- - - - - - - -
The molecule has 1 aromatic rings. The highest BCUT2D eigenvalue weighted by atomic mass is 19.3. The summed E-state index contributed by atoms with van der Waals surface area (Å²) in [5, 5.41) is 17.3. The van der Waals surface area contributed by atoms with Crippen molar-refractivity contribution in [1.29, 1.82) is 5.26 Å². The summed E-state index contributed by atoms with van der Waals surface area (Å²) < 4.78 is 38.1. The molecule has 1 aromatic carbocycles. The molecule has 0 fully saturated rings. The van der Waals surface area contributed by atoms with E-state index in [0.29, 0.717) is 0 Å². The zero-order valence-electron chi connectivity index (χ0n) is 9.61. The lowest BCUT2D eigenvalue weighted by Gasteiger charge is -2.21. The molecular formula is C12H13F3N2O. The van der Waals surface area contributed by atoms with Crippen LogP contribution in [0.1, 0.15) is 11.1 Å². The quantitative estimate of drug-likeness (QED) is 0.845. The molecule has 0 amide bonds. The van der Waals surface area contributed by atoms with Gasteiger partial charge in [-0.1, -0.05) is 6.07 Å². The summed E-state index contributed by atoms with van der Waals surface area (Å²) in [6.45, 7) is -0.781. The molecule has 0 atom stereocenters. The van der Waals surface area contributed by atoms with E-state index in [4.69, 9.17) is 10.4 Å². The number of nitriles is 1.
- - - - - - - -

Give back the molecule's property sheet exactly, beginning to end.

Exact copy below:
The molecule has 1 aromatic rings. The highest BCUT2D eigenvalue weighted by atomic mass is 19.3. The summed E-state index contributed by atoms with van der Waals surface area (Å²) in [5, 5.41) is 17.3. The van der Waals surface area contributed by atoms with Crippen molar-refractivity contribution in [1.29, 1.82) is 5.26 Å². The summed E-state index contributed by atoms with van der Waals surface area (Å²) < 4.78 is 38.1. The molecule has 1 aromatic carbocycles. The molecule has 0 fully saturated rings. The van der Waals surface area contributed by atoms with E-state index in [0.29, 0.717) is 0 Å². The zero-order valence-electron chi connectivity index (χ0n) is 9.61. The lowest BCUT2D eigenvalue weighted by Gasteiger charge is -2.21. The molecular formula is C12H13F3N2O. The van der Waals surface area contributed by atoms with Crippen LogP contribution in [0.1, 0.15) is 11.1 Å². The quantitative estimate of drug-likeness (QED) is 0.845. The molecule has 0 amide bonds. The van der Waals surface area contributed by atoms with Gasteiger partial charge in [-0.1, -0.05) is 6.07 Å². The summed E-state index contributed by atoms with van der Waals surface area (Å²) in [6.45, 7) is -0.781. The molecule has 0 atom stereocenters. The van der Waals surface area contributed by atoms with E-state index in [4.69, 9.17) is 10.4 Å². The number of nitriles is 1.